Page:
By Jim Sterling
Another tragedy. Another news cycle full of demagoguery and finger-pointing. The reactions on both sides have become predictable. On one side we see pure emotion driving the conversation and on the other, we see a callousness hardening to the point where the genuine grief of others is ignored. We have become too entrenched in our political ideologies–too ready to take our list of talking points instead of having real conversations.
Yes, it is true, that many on the left will never waver in their persistence that gun ownership ought not to be allowed at all. And there are many on the right who are so obsessed with their gun rights that reasonable discussions are impossible. I should know, I have fallen largely into the latter category. To me, my right to defend myself, my family, and my property should not be infringed because some people grossly misuse that right.
But something happened to me. In my often repeated defense of gun ownership, I started to become callous. I still felt for the victims of these crimes, but I almost began to see them as props for the left to batter me over my views. Not consciously, but on some level, I knew the bodies were just going to be used to undermine my beliefs. It’s more common than you might imagine. Afterall, gun owners and advocates have been attacked and linked to horrific events time and time again. So, yeah, we’ve gotten defensive.
However, in that defensiveness, we have shut out our fellow Americans. We have basically said that their feelings–their grief and their fear–are unimportant to us. We shoot down any appeal to emotion because we are so sure the facts back us up. But all we are doing is alienating each other.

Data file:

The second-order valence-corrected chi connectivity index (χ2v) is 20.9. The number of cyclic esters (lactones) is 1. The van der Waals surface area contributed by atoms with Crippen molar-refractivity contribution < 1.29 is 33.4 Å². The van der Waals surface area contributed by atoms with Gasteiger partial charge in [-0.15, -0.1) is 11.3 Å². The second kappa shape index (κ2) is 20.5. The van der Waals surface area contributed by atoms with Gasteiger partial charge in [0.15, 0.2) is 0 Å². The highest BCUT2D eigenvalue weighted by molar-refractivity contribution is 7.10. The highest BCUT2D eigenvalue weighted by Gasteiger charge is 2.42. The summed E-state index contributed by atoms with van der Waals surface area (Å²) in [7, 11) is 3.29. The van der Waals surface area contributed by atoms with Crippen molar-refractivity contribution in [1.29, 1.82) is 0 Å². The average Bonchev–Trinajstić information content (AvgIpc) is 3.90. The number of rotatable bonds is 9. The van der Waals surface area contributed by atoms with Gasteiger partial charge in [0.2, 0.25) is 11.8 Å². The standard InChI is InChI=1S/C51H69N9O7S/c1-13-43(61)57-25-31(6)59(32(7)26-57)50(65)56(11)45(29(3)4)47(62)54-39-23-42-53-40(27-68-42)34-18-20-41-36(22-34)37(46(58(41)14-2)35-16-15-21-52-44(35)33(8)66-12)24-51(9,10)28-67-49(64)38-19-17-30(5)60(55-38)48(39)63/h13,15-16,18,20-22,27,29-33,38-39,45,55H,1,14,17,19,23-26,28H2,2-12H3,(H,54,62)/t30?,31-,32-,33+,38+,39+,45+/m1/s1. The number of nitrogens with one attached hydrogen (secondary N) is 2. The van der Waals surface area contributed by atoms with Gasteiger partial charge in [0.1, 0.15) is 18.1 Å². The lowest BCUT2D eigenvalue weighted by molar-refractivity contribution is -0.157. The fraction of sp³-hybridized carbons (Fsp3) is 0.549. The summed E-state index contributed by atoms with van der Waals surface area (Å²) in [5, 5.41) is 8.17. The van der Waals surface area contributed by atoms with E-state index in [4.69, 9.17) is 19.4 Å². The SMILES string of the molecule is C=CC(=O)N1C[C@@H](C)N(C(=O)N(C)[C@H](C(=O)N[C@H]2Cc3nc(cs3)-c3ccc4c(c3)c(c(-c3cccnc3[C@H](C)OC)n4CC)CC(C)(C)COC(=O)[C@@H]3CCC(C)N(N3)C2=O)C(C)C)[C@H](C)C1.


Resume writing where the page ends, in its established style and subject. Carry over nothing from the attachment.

No, it is unlikely that either side is going to change their mind when it comes to whether they see guns as a threat to society or an inseparable component of individual liberty. These two world views are too different to just suddenly change. But what if instead of expecting the other side to just start thinking like we do, we took the time to have a conversation and actually come up with common ground.
It can be done. Republican Senator Jeff Flake demonstrated this yesterday when he called for common sense action. You see, the Texas gunman should never have been able to purchase a gun. He had a domestic abuse conviction, had committed cruelty to animals, and was discharged from the military. However, because the USAF never properly reported his background to the feds, Devin Kelley was able to buy a weapon that he used for mass murder.
As Flake points out, we are really bad when it comes to sharing information between agencies and between federal, state, and local governments. If our ability to share information was improved, people like Kelley wouldn’t be able to easily purchase firearms.
Likewise, with Stephen Paddock, such a high-volume of gun purchasing should have set off red flags. You and I buying more than two guns in a five-day period would trigger red flags. But with Paddock, nothing happened.
Let’s focus on some common ground. Let’s improve the system so that those we all agree should not be able to buy guns are not able to buy guns. Let’s ensure that systems are in place that prevents certain people from buying guns and alerts authorities if individuals display suspicious buying patterns.
I think we can all agree, regardless of what comes next, the first step should be reviewing how to better enforce the laws that already exist. Because regardless of your views on the 2nd Amendment or personal gun ownership, we should be able to agree on one thing: a domestic abuser with a history of violence should never be able to walk into a store and purchase a firearm.